I have used these before, and as others have said the reception is going to be nothing like the advertised range, unless you are talking peak to peak, or over water. They are handy for short range around camp, or if you are hiking with a split group. Just don't expect too much in my experience, maybe the newer ones are better.

Ham

Bill S can tell you a lot more than me about hand held 2 meter radios, I want to get one but currently have no experience with them. I do have experience with 10 meter mobiles (vehicle mounted) and while that doesn't help on the trail I find them very useful for communicating with the locals here in the Southeast. You can get lots of good info from the older guys who spend time talking on the Hams. Many of them are avid outdoorsmen. Just mostly stuff you won't find in Trail Guides.

Last time I was at high altitude (Missionary Ridge TN) I was able to talk to anyone local, and several guys in other states including one in NY. All that on 350 watts with good conditions.

But I digress, I often drive quite a ways into watersheds, gorges, etc. before setting off on foot, and have no cell signal, but I can get ahold of someone on the Ham. So that has the potential to provide a patch in case I ever need to.

Spot

Don't have one yet, but it is on the list. This seems to be an excellent option for staying in touch with family, and for emergencies.

What will they think of next?

11:32 p.m. on April 21, 2010 (EDT)
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maybe next they can think of not making sat phones not so expensive. they work everywhere rite?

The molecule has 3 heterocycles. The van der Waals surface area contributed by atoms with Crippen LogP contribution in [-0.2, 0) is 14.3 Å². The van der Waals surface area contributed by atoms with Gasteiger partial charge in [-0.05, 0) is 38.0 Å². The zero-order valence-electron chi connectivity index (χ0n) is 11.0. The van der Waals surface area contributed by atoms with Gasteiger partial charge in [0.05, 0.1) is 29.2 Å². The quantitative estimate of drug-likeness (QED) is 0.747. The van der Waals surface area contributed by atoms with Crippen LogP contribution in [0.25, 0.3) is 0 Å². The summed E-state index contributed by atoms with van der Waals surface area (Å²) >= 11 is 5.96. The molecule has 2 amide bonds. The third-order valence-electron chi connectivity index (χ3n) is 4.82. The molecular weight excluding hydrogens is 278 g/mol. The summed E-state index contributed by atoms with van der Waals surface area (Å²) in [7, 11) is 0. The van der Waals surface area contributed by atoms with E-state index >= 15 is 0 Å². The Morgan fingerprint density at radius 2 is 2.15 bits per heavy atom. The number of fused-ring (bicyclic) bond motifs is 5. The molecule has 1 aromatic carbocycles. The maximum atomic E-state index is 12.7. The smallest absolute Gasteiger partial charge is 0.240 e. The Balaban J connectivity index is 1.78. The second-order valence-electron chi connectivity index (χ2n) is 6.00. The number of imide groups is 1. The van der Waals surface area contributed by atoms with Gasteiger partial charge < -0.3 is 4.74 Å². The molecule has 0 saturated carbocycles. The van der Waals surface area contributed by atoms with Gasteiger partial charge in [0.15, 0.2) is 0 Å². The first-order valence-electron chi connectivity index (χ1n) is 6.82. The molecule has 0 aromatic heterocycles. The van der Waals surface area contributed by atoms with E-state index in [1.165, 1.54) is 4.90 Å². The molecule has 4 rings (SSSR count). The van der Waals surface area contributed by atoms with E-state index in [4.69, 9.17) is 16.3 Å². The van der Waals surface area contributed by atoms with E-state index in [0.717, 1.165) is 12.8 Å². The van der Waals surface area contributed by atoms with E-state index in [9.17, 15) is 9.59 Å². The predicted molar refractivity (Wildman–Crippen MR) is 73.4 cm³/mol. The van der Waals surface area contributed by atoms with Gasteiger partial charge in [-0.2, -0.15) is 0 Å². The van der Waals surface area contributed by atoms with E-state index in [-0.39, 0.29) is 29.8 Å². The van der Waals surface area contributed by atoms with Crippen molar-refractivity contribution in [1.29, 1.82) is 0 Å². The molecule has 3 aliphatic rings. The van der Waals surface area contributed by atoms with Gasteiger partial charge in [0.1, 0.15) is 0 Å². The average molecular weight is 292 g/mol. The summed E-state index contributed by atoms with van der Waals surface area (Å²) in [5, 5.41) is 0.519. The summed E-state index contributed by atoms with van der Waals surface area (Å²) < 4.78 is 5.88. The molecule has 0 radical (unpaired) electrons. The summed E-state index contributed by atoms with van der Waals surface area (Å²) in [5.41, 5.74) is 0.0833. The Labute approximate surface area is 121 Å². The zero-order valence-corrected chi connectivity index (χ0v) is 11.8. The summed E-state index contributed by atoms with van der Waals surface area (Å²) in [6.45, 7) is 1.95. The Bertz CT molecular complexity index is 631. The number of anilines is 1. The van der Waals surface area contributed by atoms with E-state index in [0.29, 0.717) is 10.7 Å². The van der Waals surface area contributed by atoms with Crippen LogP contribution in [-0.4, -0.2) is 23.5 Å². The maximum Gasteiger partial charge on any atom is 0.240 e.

12:11 a.m. on April 22, 2010 (EDT)
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You can always considering renting, I dont know if they have Sat phones, but I do know you can rent a SPOT from them. www.lowergear.com

7:05 p.m. on April 23, 2010 (EDT)
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Plus 1 on the Sat phones, they are pricey

How about smoke signals?

7:47 p.m. on April 23, 2010 (EDT)
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only smoke im dealin with are those little smokies sausages, man are those things good. Im no indian and even if i tried, i doubt my signals would make much sense, im one of those guys that when theres a fire around the smoke enguls me and just follows me around the fire ring all night.....

I was kinda hoping someone would invent one of those Batman lights maybe i could shine my message up in the sky how he does. Maybe even some cool buttons like they have on their uniforms on star trekk. You know those radio things they get beamed up with.